Cut and [cmd: V] Paste
Modernising the old school cut-and-stick technique, graphic generalist Connor MacDonald – also known as Sensory Works – usually works via digital collage. He started out making posters for his own club night, Contour, at The Reading Rooms in Dundee, before moving to Glasgow around 2018 and working for the likes of La Cheetah Club and The Berkeley Suite.
Despite using the same Photoshop collage technique, many of MacDonald’s designs look dramatically different. One might be hyper-realistic, while another resembles a children’s cartoon. A poster for a Ribeka show at La Cheetah Club in 2018 shows a floating 3D rendering of names on the line-up, all moulded into a huge smoker’s lung. “[Ribeka] was talking about the texture and tone of the music and I just took it in a very material way,” MacDonald says. “Everyone's names bloomed into weird organs, blown up and squashed together. There's very few rules in this space, which makes it really fun to play around in.”
One of MacDonald’s personal favourites is a design for a Bufiman show at The Berkeley Suite in January 2020, which was made using a cut-out of a flower painting from the Met Museum’s online collection. “There are hundreds of things that you can use for free, completely in the public domain,” he says. “No one's ever really doing much with them; they just sort of sit there being old bits of art. The whole thing is about referencing different things so that people have a really good idea when they see the poster of what the night is about just by the vibe.”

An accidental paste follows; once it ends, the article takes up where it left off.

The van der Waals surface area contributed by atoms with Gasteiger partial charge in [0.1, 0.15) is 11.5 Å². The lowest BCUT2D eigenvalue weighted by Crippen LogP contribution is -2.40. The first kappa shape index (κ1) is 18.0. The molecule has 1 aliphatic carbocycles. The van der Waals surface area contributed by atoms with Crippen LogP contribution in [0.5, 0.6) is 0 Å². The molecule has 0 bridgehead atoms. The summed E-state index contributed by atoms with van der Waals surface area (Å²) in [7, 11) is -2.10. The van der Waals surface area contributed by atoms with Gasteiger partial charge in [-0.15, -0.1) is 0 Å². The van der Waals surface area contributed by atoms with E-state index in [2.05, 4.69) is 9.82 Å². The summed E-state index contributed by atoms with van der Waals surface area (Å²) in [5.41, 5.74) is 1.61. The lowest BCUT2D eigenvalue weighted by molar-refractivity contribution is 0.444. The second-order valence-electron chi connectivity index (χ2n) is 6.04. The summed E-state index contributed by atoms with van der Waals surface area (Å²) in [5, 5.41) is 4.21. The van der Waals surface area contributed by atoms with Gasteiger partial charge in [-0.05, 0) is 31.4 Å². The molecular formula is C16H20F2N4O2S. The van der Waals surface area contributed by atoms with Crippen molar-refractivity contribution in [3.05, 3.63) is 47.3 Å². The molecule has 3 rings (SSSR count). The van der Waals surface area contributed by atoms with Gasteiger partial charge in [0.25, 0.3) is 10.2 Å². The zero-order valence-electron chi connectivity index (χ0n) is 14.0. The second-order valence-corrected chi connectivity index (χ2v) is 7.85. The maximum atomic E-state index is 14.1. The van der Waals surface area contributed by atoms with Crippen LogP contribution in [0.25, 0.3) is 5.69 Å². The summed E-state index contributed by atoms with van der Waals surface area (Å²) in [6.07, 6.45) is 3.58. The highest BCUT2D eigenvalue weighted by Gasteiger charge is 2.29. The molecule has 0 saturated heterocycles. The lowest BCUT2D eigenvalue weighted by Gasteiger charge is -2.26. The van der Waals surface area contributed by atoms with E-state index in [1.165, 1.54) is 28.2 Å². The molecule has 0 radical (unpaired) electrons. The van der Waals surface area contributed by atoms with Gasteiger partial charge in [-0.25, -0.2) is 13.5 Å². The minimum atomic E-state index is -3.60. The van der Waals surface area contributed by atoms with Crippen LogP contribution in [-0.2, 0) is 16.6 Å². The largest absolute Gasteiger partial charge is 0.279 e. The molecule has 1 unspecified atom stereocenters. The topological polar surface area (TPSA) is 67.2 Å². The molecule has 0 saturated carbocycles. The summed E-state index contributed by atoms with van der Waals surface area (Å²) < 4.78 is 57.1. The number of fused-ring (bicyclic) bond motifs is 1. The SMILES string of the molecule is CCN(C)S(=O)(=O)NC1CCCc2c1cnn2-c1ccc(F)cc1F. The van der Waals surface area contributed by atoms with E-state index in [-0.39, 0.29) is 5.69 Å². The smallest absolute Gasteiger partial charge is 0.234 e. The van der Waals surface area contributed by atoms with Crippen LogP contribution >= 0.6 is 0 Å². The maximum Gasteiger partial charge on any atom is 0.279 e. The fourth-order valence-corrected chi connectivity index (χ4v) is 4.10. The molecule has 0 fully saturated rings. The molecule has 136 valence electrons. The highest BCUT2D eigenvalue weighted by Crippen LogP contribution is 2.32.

A Photoshop Affair
Edinburgh-based DJ, promoter and self-taught graphic designer Ryan Marinello is another artist using Photoshop to create his poster artwork. Prior to the pandemic he regularly produced posters for club nights at Sneaky Pete’s, including his own TEESH party series. Although his work may not always follow a concurrent theme or aesthetic, his designs somehow always manage to look distinctly his own. “I got into poster design because I started playing around with Photoshop in my spare time, making collage-type stuff just for fun,” he says. “I’ve been asked by other designers where I went to art school or how I do things, but I don’t have any way to explain it apart from I’ve spent hours playing around with a program.”
From rainbow colour fields to darker, graffiti-inspired type, many of his designs look so well-rendered and nuanced that it’s difficult to believe they were made digitally; but it’s all about building up components. Marinello approaches concepts in different ways, sometimes starting by placing a new font in the middle of a blank page and putting text and visuals around it, other times by recreating a vision in his head. “It’s hard to say when to stop adding to a design,” he says. “Sometimes I can spend over ten hours on one, sometimes it can be finished in an hour or two. You need all the necessary information there, then it’s sort of like getting dressed. You just know instinctively.”
Derby-born Jacob Tomlinson has been designing posters in his signature style since 2011. Illustration heavy with numerous narratives and characters in conversation, Tomlinson describes his style as a weird blend of Keith Haring meets Where’s Wally meets Jamie Hewlett meets the Beano. He made his start drawing flyers for indie bands before picking up poster work in 2017 for Dundee house and disco night, Jute City Jam.